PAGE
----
Chemical Fume Hood Safety

Chemical fume hood safety is extremely important while working in the laboratory. A chemical fume hood is one of the essential parts of laboratory equipment, which protects the staff working with hazardous chemicals. Fume hoods protect from inhaling chemical gases, vapors, and aerosols, by acting as the physical barrier between the staff and the hazardous materials inside the hood. Additionally, they also offer a degree of splash protection as well.

But you should keep in mind the best practices important to the proper functioning of a fume hood.

Purpose

Get a basic understanding of what a fume hood is. They might all look the same but vary slightly according to their uses. So pay exceptional care to their use cases. A typical fume hood is designed to keep the vapors away from the user through a blower that is either remotely located or integrated into the fume itself.

Some fume hoods also have carbon filters. In this case, the blower will direct the vapor towards the filters and recirculate the air back into the lab. These fume hoods are designed to protect “personnel only” and are fundamentally different from laminar flow hoods intended for product only.

Placement

Place the sample more than 6 inches below the hood for maximum efficiency. This is a necessary safety standard, set and practiced by ANSI/AIHA z9.5. This also states that no equipment should touch the airfoil along the front of the surface.

The airfoil is essential and hence should never be used to set a beaker upon. The holes in the airfoil allow the air to sweep the surface clean of any contaminated air by pushing it back to the baffle to exhaust.

Close the Sash

When not in operation, the sashes should be closed. This is a necessary safety precaution, which also helps in rescuing energy consumption. If a lab works on a variable air volume system, the sash sensors (which control the volumetric flow) help save a lot of energy by lowering the flow to an acceptable minimum.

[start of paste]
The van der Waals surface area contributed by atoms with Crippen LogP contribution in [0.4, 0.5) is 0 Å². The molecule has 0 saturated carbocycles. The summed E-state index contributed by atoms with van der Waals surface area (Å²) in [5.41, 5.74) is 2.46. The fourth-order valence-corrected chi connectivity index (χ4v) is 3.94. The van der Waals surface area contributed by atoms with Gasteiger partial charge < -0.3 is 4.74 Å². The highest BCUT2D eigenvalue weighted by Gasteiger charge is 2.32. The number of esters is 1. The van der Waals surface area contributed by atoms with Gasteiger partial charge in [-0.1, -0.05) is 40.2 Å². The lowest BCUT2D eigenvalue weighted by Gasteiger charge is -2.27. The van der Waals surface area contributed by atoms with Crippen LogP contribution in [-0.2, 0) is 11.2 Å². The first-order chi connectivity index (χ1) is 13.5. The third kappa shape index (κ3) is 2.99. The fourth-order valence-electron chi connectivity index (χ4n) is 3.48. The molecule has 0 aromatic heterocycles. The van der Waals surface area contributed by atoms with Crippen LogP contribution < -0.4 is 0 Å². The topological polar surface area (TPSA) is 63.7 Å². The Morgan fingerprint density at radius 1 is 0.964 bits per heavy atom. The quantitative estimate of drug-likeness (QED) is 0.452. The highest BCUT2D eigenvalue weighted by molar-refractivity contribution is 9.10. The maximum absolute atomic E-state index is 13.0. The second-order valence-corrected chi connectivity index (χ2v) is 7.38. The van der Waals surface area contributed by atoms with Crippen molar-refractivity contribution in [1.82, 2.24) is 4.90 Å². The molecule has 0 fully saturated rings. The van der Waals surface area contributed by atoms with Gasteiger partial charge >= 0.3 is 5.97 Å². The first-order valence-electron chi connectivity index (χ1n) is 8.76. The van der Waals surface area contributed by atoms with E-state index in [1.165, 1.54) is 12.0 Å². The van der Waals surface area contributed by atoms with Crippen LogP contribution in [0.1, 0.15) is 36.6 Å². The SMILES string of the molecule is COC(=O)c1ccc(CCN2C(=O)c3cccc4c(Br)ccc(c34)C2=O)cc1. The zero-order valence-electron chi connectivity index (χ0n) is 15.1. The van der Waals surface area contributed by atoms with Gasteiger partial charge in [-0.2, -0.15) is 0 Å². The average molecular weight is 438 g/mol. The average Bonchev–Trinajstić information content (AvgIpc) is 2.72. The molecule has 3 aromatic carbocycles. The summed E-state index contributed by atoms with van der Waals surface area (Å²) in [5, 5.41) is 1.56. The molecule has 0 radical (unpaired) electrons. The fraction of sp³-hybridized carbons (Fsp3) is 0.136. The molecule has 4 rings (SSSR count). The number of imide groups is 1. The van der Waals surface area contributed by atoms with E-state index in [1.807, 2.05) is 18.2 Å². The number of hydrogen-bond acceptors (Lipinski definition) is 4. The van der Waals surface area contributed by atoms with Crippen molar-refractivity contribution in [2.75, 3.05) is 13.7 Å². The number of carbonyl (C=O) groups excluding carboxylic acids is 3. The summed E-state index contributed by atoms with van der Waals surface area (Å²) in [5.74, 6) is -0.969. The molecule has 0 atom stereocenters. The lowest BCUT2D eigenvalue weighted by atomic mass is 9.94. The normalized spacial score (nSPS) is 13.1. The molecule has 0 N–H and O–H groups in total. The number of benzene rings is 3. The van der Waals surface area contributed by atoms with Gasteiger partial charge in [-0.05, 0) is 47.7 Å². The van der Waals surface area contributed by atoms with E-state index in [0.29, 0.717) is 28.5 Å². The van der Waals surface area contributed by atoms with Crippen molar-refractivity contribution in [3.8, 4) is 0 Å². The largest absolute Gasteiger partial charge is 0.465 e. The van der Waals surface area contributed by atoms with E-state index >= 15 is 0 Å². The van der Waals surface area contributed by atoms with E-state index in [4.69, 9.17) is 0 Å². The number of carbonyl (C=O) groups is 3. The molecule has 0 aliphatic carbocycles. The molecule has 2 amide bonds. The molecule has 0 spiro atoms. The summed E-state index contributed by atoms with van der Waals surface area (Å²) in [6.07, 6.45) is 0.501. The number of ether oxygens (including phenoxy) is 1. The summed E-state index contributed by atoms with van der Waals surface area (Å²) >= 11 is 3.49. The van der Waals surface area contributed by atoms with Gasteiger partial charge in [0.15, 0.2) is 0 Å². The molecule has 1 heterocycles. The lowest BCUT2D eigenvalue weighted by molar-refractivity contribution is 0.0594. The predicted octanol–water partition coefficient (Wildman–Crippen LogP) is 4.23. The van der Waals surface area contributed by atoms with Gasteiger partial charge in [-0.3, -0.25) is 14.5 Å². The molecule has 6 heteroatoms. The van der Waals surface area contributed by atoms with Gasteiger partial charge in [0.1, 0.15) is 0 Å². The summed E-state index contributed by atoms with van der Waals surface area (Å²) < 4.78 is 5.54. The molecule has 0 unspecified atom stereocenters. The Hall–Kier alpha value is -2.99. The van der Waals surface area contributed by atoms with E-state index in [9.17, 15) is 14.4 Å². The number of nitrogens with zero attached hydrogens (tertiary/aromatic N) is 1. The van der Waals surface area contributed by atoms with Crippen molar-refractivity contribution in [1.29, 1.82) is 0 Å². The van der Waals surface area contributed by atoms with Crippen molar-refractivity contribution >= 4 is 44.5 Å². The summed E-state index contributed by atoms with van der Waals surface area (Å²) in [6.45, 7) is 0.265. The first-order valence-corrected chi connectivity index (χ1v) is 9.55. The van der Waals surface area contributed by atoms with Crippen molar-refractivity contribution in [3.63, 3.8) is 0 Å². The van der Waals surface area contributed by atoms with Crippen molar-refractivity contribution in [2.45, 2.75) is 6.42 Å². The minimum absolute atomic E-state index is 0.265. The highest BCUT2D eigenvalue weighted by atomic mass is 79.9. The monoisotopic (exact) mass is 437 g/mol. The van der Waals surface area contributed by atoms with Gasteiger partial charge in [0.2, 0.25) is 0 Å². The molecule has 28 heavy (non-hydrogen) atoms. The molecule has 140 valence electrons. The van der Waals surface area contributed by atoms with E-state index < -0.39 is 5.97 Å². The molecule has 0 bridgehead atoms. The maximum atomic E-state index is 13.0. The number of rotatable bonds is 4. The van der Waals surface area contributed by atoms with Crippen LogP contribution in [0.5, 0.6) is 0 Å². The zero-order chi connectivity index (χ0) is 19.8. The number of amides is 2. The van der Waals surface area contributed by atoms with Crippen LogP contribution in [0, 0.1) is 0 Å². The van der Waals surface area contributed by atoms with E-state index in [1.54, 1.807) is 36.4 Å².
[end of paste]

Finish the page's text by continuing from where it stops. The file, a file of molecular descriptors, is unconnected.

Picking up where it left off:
Clear the Hood

A fume hood is not a storage cabinet. Keep this in mind. It is used for vapors and might cause health problems. The hoods are pieces of laboratory equipment and should be treated as such. Using it to store personal artifacts can result in spillage, which might cause financial and life loss.

Periodic Tests

One of the best ways to ensure that your equipment stays in top condition is to test it regularly. The humidity, time, and weather all play a role in determining the health of your fume hood. The operating face velocity might change due to any factors which would reduce its efficacy. Hence, regular tests and supervision can allow the hood to last longer than average.

Additional practices

  • Keep the work area clean and uncluttered
  • Inspect the hood annually
  • The face velocity average should be between 80 – 150 feet per minute
  • Ensure that the various openings (sash, airfoil, bypass area) are unblocked.
  • Do not put your head inside the fume hood.
  • No equipment should block the baffles at the rear of the hood.
  • Don’t open and close the sash rapidly
  • Keep the hood exhaust on at all times.
  • Ensure that the chemical
  • Clean any spill immediately
  • Keep the sash closed when not in use

Conclusion

A good fume hood eliminates any exposure to volatile liquids. But you should exercise caution when using it. Keep the points mentioned above in mind. Also, ensure that the fumer hood has a current calibration sticker and marker indicating the highest sash height to be sued while working with hazardous materials.

Additionally, all the hoods should be equipped with at least a single type of continuous quantitative monitoring device. This will help provide the user with the current and latest information on the operational use of the fume hood.

Finally, keep in mind that a fume hood contains volatile vapors and gases. So wear your safety gear whenever you interact with it. Do not let your guard down, ensure that the hood is appropriately maintained, and use it with caution. Keeping these points in mind should allow you to use the hood to its maximum capacity while being safe and negating any risk involved.

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